(8) Willful refusal to testify or produce other information upon the order of a judge acting pursuant to Article 61 of Chapter 15A, Granting of Immunity to Witnesses.

    (9) Willful communication with a juror in an improper attempt to influence his deliberations.

    (9a) Willful refusal by a defendant to comply with a condition of probation.

    (9b) Willful refusal to accept post‑release supervision or to comply with the terms of post‑release supervision by a prisoner whose offense requiring post‑release supervision is a reportable conviction subject to the registration requirement of Article 27A of Chapter 14 of the General Statutes. For purposes of this subdivision, “willful refusal to accept post‑release supervision or to comply with the terms of post‑release supervision” includes, but is not limited to, knowingly violating the terms of post‑release supervision in order to be returned to prison to serve out the remainder of the supervisee’s sentence.

    (10) Any other act or omission specified elsewhere in the General Statutes of North Carolina as grounds for criminal contempt. The grounds for criminal contempt specified here are exclusive, regardless of any other grounds for criminal contempt which existed at common law.

    (b) No person may be held in contempt under this section on the basis of the content of any broadcast, publication, or other communication unless it presents a clear and present danger of an imminent and serious threat to the administration of criminal justice.

    (c) This section is subject to the provisions of G.S. 7A-276.1, Court orders prohibiting publication or broadcast of reports of open court proceedings or reports of public records banned. (1977, c. 711, s. 3; 1994, Ex. Sess., c. 19, s. 1.; 2011)

    § 5A-12. Punishment; circumstances for fine or imprisonment; reduction of punishment;
    circumstances for fine or imprisonment; reduction of punishment; other measures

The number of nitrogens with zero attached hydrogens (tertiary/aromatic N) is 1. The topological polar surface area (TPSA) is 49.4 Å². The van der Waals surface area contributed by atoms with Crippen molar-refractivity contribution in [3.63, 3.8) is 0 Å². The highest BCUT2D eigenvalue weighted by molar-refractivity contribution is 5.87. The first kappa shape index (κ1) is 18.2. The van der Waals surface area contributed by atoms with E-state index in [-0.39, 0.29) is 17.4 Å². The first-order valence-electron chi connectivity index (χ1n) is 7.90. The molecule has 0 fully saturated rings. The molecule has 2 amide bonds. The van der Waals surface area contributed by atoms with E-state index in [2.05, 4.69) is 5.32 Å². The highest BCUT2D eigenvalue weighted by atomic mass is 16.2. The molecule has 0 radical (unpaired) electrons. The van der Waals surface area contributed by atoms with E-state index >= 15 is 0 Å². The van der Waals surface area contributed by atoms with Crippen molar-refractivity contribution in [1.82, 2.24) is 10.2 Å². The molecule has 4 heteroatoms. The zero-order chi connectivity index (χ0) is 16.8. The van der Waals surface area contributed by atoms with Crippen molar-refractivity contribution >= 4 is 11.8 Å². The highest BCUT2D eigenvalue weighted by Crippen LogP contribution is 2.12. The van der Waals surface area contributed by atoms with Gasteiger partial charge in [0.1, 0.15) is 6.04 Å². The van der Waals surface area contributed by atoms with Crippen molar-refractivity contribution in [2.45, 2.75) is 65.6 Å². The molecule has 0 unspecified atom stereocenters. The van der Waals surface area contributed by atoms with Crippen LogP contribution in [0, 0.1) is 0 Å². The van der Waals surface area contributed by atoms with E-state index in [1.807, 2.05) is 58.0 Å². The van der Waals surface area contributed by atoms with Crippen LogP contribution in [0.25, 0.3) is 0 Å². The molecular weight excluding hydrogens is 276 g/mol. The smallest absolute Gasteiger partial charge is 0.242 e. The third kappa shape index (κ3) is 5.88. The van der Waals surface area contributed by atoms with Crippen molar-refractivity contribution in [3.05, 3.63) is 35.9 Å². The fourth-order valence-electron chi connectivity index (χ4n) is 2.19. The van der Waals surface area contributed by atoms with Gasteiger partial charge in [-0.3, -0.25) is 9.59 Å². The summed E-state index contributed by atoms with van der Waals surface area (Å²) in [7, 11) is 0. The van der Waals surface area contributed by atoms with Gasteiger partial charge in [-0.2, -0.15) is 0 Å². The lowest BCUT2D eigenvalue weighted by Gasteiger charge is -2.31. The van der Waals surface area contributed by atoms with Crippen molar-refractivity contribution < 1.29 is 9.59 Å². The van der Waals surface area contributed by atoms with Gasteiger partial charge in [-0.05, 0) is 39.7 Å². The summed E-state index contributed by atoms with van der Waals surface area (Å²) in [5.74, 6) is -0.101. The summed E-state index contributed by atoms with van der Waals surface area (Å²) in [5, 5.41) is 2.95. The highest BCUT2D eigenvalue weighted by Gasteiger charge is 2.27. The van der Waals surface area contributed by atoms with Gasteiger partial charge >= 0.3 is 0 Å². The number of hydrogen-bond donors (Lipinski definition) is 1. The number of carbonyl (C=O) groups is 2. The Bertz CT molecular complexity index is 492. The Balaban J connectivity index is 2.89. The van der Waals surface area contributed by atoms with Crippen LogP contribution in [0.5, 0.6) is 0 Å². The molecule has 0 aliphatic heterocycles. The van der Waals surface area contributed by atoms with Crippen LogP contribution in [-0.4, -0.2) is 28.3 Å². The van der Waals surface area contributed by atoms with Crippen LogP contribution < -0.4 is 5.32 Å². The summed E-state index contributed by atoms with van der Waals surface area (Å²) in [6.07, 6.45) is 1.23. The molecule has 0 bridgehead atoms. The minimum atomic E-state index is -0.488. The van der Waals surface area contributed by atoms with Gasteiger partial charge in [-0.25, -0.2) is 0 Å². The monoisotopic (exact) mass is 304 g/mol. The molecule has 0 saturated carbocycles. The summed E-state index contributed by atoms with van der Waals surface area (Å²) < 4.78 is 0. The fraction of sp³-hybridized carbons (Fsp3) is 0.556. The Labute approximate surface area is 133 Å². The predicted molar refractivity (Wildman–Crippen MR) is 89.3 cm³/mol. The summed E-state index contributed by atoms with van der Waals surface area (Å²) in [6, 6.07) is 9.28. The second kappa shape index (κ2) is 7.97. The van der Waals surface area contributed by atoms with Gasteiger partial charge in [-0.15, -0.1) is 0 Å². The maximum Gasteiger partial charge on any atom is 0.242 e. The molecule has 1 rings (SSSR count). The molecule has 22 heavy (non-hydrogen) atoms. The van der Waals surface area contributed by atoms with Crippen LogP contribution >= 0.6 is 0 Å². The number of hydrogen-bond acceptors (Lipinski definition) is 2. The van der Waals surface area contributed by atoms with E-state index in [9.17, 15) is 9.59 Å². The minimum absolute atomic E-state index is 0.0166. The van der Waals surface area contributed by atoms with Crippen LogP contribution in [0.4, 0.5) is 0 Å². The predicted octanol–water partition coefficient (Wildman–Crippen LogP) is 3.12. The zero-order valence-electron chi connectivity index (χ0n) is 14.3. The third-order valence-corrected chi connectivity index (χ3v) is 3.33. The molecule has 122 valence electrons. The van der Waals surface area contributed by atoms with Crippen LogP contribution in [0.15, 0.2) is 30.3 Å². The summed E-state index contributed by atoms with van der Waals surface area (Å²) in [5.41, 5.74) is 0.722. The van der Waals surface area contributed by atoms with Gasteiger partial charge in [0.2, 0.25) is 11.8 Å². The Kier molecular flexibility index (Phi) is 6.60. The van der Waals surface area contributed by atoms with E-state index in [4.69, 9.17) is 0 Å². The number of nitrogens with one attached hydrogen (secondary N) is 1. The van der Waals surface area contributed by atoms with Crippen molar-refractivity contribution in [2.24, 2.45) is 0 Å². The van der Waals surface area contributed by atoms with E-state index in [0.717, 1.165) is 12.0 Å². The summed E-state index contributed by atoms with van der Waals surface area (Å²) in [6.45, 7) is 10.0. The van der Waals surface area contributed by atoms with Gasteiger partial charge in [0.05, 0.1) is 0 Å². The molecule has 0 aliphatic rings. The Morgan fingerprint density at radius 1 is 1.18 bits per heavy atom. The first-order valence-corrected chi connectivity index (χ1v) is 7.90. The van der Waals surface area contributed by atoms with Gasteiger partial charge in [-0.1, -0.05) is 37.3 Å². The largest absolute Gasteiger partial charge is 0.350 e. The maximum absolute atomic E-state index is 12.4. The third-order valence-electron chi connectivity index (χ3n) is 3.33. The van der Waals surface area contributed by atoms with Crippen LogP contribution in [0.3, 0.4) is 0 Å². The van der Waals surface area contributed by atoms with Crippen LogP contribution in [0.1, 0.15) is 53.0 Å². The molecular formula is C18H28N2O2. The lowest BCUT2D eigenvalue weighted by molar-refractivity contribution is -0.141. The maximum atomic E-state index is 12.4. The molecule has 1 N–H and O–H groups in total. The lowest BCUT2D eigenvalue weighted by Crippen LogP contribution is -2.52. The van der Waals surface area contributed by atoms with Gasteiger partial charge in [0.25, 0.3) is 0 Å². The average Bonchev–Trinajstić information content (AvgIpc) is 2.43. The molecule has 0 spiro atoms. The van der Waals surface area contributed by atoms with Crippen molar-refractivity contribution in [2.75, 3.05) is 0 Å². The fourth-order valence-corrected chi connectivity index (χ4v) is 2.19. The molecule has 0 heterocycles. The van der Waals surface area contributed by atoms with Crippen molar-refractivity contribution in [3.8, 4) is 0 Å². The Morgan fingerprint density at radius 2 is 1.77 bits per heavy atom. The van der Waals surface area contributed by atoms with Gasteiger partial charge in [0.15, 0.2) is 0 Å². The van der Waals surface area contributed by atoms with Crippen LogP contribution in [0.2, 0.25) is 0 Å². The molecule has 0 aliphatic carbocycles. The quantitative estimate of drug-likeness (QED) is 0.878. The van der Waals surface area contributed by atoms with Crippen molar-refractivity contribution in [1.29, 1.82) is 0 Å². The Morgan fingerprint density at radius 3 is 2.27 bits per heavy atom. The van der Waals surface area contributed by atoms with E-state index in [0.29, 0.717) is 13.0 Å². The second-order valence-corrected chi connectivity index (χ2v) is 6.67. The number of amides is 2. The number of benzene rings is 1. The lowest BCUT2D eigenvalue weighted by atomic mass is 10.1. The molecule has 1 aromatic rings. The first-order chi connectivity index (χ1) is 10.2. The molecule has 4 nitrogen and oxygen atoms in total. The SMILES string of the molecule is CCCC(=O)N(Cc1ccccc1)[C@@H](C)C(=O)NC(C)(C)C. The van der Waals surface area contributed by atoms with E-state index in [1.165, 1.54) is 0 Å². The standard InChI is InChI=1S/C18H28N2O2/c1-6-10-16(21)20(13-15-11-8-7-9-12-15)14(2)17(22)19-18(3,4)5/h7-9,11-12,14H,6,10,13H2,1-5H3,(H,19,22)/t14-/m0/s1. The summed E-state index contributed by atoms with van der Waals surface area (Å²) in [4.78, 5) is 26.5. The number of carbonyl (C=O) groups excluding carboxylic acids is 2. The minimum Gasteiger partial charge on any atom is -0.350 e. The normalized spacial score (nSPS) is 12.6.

§ 5A-13. Direct and indirect criminal contempt; proceedings required

    § 5A-14. Summary proceedings for contempt

    § 5A-15. Plenary proceedings for contempt

    § 5A-16. Custody of person charged with criminal contempt

    § 5A-21. Civil contempt; imprisonment to compel compliance

    § 5A-22. Release when civil contempt no longer continues

    § 5A-23. Proceedings for civil contempt

    § 5A-24. Appeals

    § 5A-25. Proceedings as for contempt and civil contempt

  3. The argument does not hold water. In NC if the complainant simply asks the defendant to come into their home or presence, gives permission to, despite their previous objection and instigation of the courts order, then they are, by law, allowed to be in that persons presence. It is upon the officer to investigate before making the arrest. If they fail to properly investigate it is a constitutional violation since we have the right to be treated according to the law. In my case I was arrested after calling 911 about someone breaking into my building. The officer told me to leave my property and allow the perpetrator to use my building, where he was perpetrating a crime against other children, and I refused to leave. He then physically broke my knee and damaged my back to the point that both needed to be operated on. Yet, no one knows, no attorney that is, knows how this is a violation of my constitutional rights. Oh please?!!! LOL

  4. In response to the comment about contempt as possible basis for holding a person without setting new pretrial release conditions, it’s worth noting the following: (1) Magistrates may hold a person in jail without setting new pretrial release conditions only if they have statutory authority to do so. Contempt is not specified as a basis for a hold. (2) A violation of a condition of release may or may not constitute contempt; some courts have held that a pretrial release order, being conditional, authorizes re-arrest and the setting of new, potentially stricter release conditions for a failure to comply but not contempt. (3) Assuming a violation of a pretrial release condition can be charged as a contempt, no contempt charge has been issued when a person is arrested for violating a pretrial release condition. And, magistrates do not have the authority to institute contempt charges for “indirect” contempt, that is, a violation that occurs outside of court. For those reasons, I agree with the article that a magistrate may not hold a person without setting new pretrial release conditions.